Locals know and love them, but for those new to the city, these restaurant gems need to get on your bucketlist.
Opened on the main drag of 8th Street East in 1973 by a local Greek family that still runs the joint, The Cave is meant to look like caves found in Greece…and it does. A placemat map that has remained almost exactly the same through the years, helps guests navigate around the restaurant’s hidden corners. Kids love to get lost in the nooks of The Cave, while many couples request the secluded Rabbit Warren for a romantic dinner and sometimes even a proposal.
Long-time staffer Sheila has been serving their long list of regulars for 33 years, while Bernard is still in the kitchen after working at The Cave for 40 years, cooking up some favourites; their well-known orzo soup (the chicken noodle soup of Saskatoon), veal cordon bleu, greek ribs, cutlets and gravy, and spaghetti, which The Cave has as a side dish option!
While you may not know Sheila nor Bernard, you may recognize the name Justin Trudeau (or JT as some refer to him, or maybe that’s just me?), who ate at The Cave prior to becoming our nation’s PM.
Also located on the east side of Saskatoon, The Granary was built in 1979 to emulate a grain elevator, an iconic Saskatchewan symbol. Known as a Saskatchewan steakhouse, particularly for their mouth-watering prime rib, The Granary has a popular ‘salad wagon’, and plans are in the works to add some new vegetarian dishes to the menu.
The walls inside The Granary are filled with recognizable Saskatchewan items. I’m told there are stories for each of them, some have been retold so many times throughout the restaurant’s 37 years, that it is not certain which are true and which have been embellished. Regardless, stepping into The Granary feels like walking into a piece of our province’s history…along with really great comfort food.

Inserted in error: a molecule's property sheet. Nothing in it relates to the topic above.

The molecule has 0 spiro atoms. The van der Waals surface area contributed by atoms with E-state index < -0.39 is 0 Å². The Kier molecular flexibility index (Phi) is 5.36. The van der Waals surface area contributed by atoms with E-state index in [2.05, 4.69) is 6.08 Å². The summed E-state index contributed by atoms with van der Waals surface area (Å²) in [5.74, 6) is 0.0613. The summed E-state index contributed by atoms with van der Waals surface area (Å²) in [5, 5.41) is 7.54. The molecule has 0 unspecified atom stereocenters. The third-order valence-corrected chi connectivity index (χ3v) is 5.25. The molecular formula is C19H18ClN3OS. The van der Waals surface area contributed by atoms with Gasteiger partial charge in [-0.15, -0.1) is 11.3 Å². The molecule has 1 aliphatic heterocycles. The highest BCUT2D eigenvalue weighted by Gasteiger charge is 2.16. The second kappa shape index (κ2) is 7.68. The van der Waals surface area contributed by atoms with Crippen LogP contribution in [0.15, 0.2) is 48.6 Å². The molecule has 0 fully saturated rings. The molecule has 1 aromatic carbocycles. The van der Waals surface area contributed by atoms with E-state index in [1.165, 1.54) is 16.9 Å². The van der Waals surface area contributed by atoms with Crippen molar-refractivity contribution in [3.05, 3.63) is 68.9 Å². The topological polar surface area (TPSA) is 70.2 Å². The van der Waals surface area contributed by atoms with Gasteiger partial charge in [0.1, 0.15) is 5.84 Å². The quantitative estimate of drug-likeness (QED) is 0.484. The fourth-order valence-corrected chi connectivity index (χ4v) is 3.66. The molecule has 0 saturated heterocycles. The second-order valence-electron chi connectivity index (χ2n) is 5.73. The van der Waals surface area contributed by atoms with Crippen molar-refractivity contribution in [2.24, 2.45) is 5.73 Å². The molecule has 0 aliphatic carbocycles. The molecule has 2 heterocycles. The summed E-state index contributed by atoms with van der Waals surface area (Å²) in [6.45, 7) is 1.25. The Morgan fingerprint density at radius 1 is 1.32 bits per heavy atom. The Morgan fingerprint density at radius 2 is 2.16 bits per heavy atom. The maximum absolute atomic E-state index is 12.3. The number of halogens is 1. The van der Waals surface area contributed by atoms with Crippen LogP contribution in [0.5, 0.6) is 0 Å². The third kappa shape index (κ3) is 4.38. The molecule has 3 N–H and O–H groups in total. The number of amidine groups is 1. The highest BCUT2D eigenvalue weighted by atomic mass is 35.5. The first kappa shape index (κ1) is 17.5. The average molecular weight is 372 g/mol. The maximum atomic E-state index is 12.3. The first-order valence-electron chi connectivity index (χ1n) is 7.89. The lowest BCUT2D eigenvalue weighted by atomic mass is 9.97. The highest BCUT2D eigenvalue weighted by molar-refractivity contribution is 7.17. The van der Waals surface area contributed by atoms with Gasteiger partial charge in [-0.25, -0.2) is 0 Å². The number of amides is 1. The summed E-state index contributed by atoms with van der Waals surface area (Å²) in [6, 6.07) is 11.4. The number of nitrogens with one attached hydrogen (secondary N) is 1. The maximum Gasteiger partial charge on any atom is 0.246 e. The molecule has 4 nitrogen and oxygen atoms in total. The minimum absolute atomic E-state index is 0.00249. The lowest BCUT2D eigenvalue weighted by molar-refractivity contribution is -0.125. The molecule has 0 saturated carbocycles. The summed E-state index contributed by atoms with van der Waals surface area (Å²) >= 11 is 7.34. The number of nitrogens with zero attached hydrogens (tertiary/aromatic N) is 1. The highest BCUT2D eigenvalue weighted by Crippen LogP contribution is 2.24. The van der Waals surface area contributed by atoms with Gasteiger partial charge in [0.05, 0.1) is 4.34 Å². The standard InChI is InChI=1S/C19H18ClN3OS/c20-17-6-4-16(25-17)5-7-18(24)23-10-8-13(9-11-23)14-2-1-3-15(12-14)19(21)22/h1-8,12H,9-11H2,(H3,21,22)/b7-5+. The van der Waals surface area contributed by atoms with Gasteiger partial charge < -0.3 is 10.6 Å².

Many prominent locals have dined at The Granary and it’s often considered a local meeting place, but did you know Shania Twain once ate there during a stop in Saskatoon?
On the edge of downtown, four brothers opened The Station Place in 1984, a thematic railroad concept restaurant. CNR dining cars give the feel like you have stepped back in time more than a century ago, when wealthy travellers would have eaten in these original dining cars, complete with colourful stained glass windows and solid brass hat racks and molded table legs.
Other décor, from an 1800’s Tiffany light fixture to a Victorian era street clock to an old New York wooden phone booth and many, many others throughout The Station Place, were collected by a renowned Toronto antique dealer over a period of six years, before finding their home at The Station Place.
The restaurant is described as Canadian cuisine with a Greek twist, with some of the best stuffed chicken and lemon roasted potatoes you’ll find anywhere. Garth Brooks definitely thinks so too. He’s eaten not once, not twice, but three times at The Station Place, another iconic local restaurant that if you haven’t tried, or haven’t tried in awhile, you need to put on your bucketlist.